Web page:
Niksen : how to de-stress the Dutch way
Pandemic aside, we all are aware of how life has become increasingly stressful. Running from one appointment to another, feeling guilty because the annoying « to do list » is not entirely crossed out or cramming a jog or yoga class despite being exhausted. We feel obligated to spend every second of our free time doing something productive. Our addiction to digital devices exacerbates the overload. This lifestyle leads to an increasing state of anxiety, which in turn can provoke a burnout or in extreme cases increase the risk of a stroke.
The Dutch, who are known for their straightforwardness and « to the point » attitude have found a pragmatic answer to deal with their stress. Introducing Niksen, a Dutch word for « doing nothing ». This concept encourages stress management by, well simply doing nothing. Absolutely nothing.
Sure, it sounds simple enough but is it ?
Imagine sitting still for a while, putting your phone down and daydreaming. According to anti-stress expert at CRS Centrum, Carolien Hamming, niksen involves « doing something without a purpose, like staring out of a window or listening to music ». As you gaze out of the window, your thoughts dissolve leaving a peaceful feeling.
Niksen is an increasing popular relaxing technique where you relinquish control and just go with the flow. When thoughts occur, you don’t interrogate them. Similar to meditative practices, niksen is even simpler. You stop immediately, on the spot, whatever you are doing and let yourself drift into a daydreaming mode.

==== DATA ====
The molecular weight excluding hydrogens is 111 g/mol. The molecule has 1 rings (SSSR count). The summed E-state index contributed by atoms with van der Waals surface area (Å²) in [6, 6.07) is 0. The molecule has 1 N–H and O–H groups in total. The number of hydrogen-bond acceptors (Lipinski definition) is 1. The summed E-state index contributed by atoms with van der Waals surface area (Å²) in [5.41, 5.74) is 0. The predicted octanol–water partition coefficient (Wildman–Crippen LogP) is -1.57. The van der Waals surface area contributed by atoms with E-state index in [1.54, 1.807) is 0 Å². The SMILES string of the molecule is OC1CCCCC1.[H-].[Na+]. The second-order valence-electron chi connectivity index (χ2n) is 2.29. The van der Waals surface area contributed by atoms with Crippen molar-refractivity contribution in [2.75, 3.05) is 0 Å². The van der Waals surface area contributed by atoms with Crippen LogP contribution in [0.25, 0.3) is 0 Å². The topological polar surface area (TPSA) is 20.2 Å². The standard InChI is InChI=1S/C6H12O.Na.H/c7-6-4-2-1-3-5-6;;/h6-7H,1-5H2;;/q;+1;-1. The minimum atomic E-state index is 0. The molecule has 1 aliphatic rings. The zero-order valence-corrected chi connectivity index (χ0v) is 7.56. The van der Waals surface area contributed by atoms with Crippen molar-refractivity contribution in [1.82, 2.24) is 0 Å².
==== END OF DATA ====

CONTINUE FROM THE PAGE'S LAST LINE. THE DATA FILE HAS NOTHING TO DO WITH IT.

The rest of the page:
This Dutch wellness concept embraces purposeful idleness. It is as straightforward as it sounds. You can actually actively engage in doing nothing, not feel guilty as if it’s a waste of time. As studies have shown daydreaming and letting your mind wander increases creativity.
Effortlessly simpler than therapy, meditation or yoga, niksen gives your mind a brief break by purposefully doing nothing. As you allow your mind to wander aimlessly, you let yourself « Be ».
However learning how to do nothing should not be mistaken for laziness or even boredom. It’s all about freeing yourself from the daily grind of work, family demands and social pressure, to de-stress and just stop for a short moment.
So go on, give it a try next time you feel a little overwhelmed or even underwhelmed for that matter. Simply think Dutch. You’d be surprised by the effect of the timeout on your wellbeing. And it’s so simple to do.
Photographs from www.desenio.co.uk